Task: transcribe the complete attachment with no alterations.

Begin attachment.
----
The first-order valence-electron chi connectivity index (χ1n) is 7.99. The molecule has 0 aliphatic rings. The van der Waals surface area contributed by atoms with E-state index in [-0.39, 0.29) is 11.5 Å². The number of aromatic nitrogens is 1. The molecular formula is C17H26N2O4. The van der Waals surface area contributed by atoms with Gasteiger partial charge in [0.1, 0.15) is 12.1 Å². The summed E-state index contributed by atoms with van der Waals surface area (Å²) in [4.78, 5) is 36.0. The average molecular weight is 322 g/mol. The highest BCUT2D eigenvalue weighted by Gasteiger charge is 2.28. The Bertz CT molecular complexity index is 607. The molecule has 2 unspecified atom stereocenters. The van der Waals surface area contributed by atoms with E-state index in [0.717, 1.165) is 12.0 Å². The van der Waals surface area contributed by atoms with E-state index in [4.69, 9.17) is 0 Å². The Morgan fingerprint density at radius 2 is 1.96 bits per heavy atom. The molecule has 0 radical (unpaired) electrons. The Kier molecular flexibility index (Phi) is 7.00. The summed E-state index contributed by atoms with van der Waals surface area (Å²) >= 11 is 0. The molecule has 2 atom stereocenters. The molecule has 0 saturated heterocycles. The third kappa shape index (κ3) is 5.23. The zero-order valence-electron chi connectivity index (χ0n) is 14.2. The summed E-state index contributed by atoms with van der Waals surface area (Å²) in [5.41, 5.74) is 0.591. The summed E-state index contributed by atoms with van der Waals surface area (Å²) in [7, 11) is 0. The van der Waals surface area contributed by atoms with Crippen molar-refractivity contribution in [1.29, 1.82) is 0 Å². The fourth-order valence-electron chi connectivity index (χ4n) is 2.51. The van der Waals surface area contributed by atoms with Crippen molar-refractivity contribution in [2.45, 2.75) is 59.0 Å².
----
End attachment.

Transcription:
The first-order valence-electron chi connectivity index (χ1n) is 7.99. The molecule has 0 aliphatic rings. The van der Waals surface area contributed by atoms with E-state index in [-0.39, 0.29) is 11.5 Å². The number of aromatic nitrogens is 1. The molecular formula is C17H26N2O4. The van der Waals surface area contributed by atoms with Gasteiger partial charge in [0.1, 0.15) is 12.1 Å². The summed E-state index contributed by atoms with van der Waals surface area (Å²) in [4.78, 5) is 36.0. The average molecular weight is 322 g/mol. The highest BCUT2D eigenvalue weighted by Gasteiger charge is 2.28. The Bertz CT molecular complexity index is 607. The molecule has 2 unspecified atom stereocenters. The van der Waals surface area contributed by atoms with E-state index in [0.717, 1.165) is 12.0 Å². The van der Waals surface area contributed by atoms with E-state index in [4.69, 9.17) is 0 Å². The Morgan fingerprint density at radius 2 is 1.96 bits per heavy atom. The molecule has 0 radical (unpaired) electrons. The Kier molecular flexibility index (Phi) is 7.00. The summed E-state index contributed by atoms with van der Waals surface area (Å²) >= 11 is 0. The molecule has 2 atom stereocenters. The molecule has 0 saturated heterocycles. The third kappa shape index (κ3) is 5.23. The zero-order valence-electron chi connectivity index (χ0n) is 14.2. The summed E-state index contributed by atoms with van der Waals surface area (Å²) in [5.41, 5.74) is 0.591. The summed E-state index contributed by atoms with van der Waals surface area (Å²) in [7, 11) is 0. The van der Waals surface area contributed by atoms with Crippen molar-refractivity contribution in [1.29, 1.82) is 0 Å². The fourth-order valence-electron chi connectivity index (χ4n) is 2.51. The van der Waals surface area contributed by atoms with Crippen molar-refractivity contribution in [2.45, 2.75) is 59.0 Å².